Beating the Breakup Blues with the Oregon Coast
(Oregon Coast) – It’s no secret: love stinks and breakups really suck. J. Geils got it half right in the 80’s, anyway.
But this is some twenty years later, and I just had the displeasure of going through another one of these. You’d think after nearly thirty years of experience dumping - or unfortunately, far more frequently, getting dumped - you’d get the hang of it. That’s right, I’ve been a loser in the love category since approximately 1978.
They don’t necessarily get easier the older you get, but you do learn from them. I’ve learned the coast is a great tonic for a banged up heart. I used to run to the beach all the time during my years inland. And boy did it help – sometimes with comical results.
Certain spots just have an allure that can help you forget, at least for a little while. Even at its worst, just any decent ocean scenery can suck you in and help soothe the aching soul.
So, here is a small guide for the broken-hearted, or whatever loss may ail your soul.
Rule Number One for using the Oregon coast to gloss over a recently jilting lover is to make sure you’re not already living on the coast. This would mean your ex guy or gal lives in the same coastal town, and that you’ll have to find another Oregon coast burgh to run to. This inconvenience was presented to me recently, and it means a lot of time spent in towns other than where I live.
That’s the short version of that story, without going into all the Jerry Springer details. Suffice it to say, luckily, running a coastal media company requires me to run around 180 miles of coastline, as well as living part time in Portland. Whew.
Anyway, I suggest heading to not just a nearby town, but a different part of the coast. So if you’re experiencing the achy-breaky heart thang in Newport, I’d advise heading to the north coast, instead of say, simply Lincoln City, which is only 25 miles away. Put at least 50 miles between you and the object of your remorse. Conversely, if you reside in Seaside, Lincoln City or Newport would be great.
Time Tested Emotional Tazers: Coastal Bars
I’ve been on both sides of this approach, with interesting results.
Who doesn’t drown their post-breakup sorrows in a good bout of drinking? You might as well kill two birds with one stone and not only head to the coast, but at night, hit the bars. This also leaves you the option of the famed hook-up. That’s three birds with one stoning of your brain.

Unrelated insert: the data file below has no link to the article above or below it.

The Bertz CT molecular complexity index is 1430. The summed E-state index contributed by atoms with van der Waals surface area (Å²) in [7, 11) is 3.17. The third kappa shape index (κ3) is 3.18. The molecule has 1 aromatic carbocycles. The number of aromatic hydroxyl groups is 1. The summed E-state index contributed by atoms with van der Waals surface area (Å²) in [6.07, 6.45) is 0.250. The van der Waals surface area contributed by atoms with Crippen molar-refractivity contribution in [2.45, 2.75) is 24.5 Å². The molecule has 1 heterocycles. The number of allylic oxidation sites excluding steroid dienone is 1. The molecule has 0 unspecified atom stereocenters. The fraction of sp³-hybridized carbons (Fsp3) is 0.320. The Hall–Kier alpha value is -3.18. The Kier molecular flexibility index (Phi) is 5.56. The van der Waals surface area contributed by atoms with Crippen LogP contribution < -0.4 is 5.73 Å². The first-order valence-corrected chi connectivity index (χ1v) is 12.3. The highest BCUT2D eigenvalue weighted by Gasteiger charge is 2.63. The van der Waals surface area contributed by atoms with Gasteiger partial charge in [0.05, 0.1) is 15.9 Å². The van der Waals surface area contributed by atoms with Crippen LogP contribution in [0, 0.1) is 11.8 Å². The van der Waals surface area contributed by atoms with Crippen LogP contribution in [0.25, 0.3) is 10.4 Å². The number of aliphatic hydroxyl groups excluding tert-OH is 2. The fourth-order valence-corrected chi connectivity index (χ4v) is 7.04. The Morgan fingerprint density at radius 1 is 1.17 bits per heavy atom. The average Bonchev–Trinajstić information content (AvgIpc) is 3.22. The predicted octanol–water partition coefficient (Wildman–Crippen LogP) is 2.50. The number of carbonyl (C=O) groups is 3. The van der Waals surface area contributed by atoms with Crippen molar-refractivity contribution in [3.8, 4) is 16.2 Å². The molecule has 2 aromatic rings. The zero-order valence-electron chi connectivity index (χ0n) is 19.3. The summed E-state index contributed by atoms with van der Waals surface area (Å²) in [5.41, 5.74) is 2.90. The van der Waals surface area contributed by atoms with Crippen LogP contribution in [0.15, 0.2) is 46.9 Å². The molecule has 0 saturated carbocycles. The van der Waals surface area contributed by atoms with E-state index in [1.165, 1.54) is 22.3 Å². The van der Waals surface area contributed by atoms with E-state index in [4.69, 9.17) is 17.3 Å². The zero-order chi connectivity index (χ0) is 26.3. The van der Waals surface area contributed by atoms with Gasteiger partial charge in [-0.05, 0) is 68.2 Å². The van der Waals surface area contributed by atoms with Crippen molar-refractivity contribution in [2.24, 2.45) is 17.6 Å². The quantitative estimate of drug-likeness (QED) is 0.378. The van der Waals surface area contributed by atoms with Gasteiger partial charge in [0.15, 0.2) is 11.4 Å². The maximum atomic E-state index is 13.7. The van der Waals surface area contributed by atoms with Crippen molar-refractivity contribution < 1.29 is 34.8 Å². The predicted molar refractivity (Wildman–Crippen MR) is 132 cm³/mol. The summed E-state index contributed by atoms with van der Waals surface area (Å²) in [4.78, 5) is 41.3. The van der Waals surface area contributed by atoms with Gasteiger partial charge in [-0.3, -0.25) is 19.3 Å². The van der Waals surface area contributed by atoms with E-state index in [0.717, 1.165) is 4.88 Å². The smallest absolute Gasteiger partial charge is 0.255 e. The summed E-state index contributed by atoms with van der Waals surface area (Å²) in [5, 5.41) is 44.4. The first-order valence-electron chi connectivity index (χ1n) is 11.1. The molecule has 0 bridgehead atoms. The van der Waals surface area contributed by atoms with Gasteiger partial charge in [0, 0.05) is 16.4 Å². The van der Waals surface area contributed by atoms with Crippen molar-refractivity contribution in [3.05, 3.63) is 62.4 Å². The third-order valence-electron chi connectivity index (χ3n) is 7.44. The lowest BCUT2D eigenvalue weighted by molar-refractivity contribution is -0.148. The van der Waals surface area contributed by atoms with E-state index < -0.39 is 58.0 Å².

Now, the coastal bar hook-up has its hazards, like the notorious lack of quality contestants, and a disturbing statistic of missing teeth among some of the locals. Eek. I won’t even regale you with the advances I’ve rejected in wacky wateringholes in towns like Seaside, Cannon Beach and Newport.
Once, I did wind up making out with some fine girl at a bar in Lincoln City. However, she was out of her hometown because her ex was JUST getting out of prison that weekend: he was incarcerated there for having beaten her. Yup, I really wanted to get involved there.
Another time, some beauty from Seaside was flirting heavily with me in a bar in Manzanita. Oh but she was drunk, and so was I. She mumbled something about a new boyfriend, but for some reason briefly locked lips with me anyway. When I came back from the bathroom, she was gone and her friends scolded me. Oops.
Not the happiest ending, but I don’t completely regret the experience.
If you’re looking for one of these off-kilter wateringholes while on a coastal trip, I have a few suggestions, whether you’re looking to hook up or simply drink your sorrows away and be left alone by suitors. The locals and (most) tourists are exceptional in the Warren House in Cannon Beach, though it’s not always a good hook-up place. The same thing goes for Snug Harbor in Lincoln City, San Dune Pub in Manzanita, and the Wing Wa in Depoe Bay – but they’re a kick in the pants. Plus, it can happen. I’ve hooked up in a couple of these places, come close or had to fend off advances.
Also good for both goals are Sand Bar in Newport, The Lighthouse in Nehalem, Maxwell’s in Lincoln City and Nauti Mermaid in Lincoln City – with the latter two being exceptional for using your beer goggles. I’ve had decent luck in some of these spots as well.
Some bars, like Moby Dick’s in Newport, I’m tempted to recommend in this regard, but the human menu there often leaves much to be desired. Periodically, it surprises, however.